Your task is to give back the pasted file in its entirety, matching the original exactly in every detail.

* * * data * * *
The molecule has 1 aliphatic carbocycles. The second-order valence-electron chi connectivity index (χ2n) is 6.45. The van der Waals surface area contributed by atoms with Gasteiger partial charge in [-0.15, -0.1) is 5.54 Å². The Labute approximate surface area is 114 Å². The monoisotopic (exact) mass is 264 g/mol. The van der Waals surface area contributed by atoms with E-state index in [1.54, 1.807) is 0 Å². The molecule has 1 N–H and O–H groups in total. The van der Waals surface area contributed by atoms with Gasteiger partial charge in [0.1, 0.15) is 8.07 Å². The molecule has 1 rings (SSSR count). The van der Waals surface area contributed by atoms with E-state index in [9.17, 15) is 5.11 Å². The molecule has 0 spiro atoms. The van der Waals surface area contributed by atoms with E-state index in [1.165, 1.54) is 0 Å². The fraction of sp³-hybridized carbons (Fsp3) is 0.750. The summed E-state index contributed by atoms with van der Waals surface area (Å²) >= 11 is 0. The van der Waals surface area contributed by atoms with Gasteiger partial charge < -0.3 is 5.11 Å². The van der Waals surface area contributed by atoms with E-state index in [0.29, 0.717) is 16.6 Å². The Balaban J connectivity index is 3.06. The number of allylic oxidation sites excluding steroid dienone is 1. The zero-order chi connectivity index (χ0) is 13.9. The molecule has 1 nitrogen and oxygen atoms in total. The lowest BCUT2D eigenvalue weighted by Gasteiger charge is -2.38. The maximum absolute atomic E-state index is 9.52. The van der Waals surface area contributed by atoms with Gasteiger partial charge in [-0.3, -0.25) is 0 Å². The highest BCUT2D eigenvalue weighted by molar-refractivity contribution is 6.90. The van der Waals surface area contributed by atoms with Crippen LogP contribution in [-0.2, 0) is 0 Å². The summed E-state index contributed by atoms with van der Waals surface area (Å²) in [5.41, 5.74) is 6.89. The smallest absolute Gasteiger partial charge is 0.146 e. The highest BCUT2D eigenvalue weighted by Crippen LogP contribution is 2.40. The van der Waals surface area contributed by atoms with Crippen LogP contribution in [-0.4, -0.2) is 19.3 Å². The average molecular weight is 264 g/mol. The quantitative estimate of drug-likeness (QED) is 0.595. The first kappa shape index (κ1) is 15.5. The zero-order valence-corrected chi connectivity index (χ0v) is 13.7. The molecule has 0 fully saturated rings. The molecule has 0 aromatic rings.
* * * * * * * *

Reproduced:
The molecule has 1 aliphatic carbocycles. The second-order valence-electron chi connectivity index (χ2n) is 6.45. The van der Waals surface area contributed by atoms with Gasteiger partial charge in [-0.15, -0.1) is 5.54 Å². The Labute approximate surface area is 114 Å². The monoisotopic (exact) mass is 264 g/mol. The van der Waals surface area contributed by atoms with E-state index in [1.54, 1.807) is 0 Å². The molecule has 1 N–H and O–H groups in total. The van der Waals surface area contributed by atoms with Gasteiger partial charge in [0.1, 0.15) is 8.07 Å². The molecule has 1 rings (SSSR count). The van der Waals surface area contributed by atoms with E-state index in [9.17, 15) is 5.11 Å². The molecule has 0 spiro atoms. The van der Waals surface area contributed by atoms with E-state index in [1.165, 1.54) is 0 Å². The fraction of sp³-hybridized carbons (Fsp3) is 0.750. The summed E-state index contributed by atoms with van der Waals surface area (Å²) >= 11 is 0. The van der Waals surface area contributed by atoms with Gasteiger partial charge < -0.3 is 5.11 Å². The van der Waals surface area contributed by atoms with E-state index in [0.29, 0.717) is 16.6 Å². The Balaban J connectivity index is 3.06. The number of allylic oxidation sites excluding steroid dienone is 1. The zero-order chi connectivity index (χ0) is 13.9. The molecule has 1 nitrogen and oxygen atoms in total. The lowest BCUT2D eigenvalue weighted by Gasteiger charge is -2.38. The maximum absolute atomic E-state index is 9.52. The van der Waals surface area contributed by atoms with Gasteiger partial charge in [-0.3, -0.25) is 0 Å². The highest BCUT2D eigenvalue weighted by molar-refractivity contribution is 6.90. The van der Waals surface area contributed by atoms with Crippen LogP contribution in [-0.2, 0) is 0 Å². The summed E-state index contributed by atoms with van der Waals surface area (Å²) in [5.41, 5.74) is 6.89. The smallest absolute Gasteiger partial charge is 0.146 e. The highest BCUT2D eigenvalue weighted by Crippen LogP contribution is 2.40. The van der Waals surface area contributed by atoms with Crippen LogP contribution in [-0.4, -0.2) is 19.3 Å². The average molecular weight is 264 g/mol. The quantitative estimate of drug-likeness (QED) is 0.595. The first kappa shape index (κ1) is 15.5. The zero-order valence-corrected chi connectivity index (χ0v) is 13.7. The molecule has 0 fully saturated rings. The molecule has 0 aromatic rings.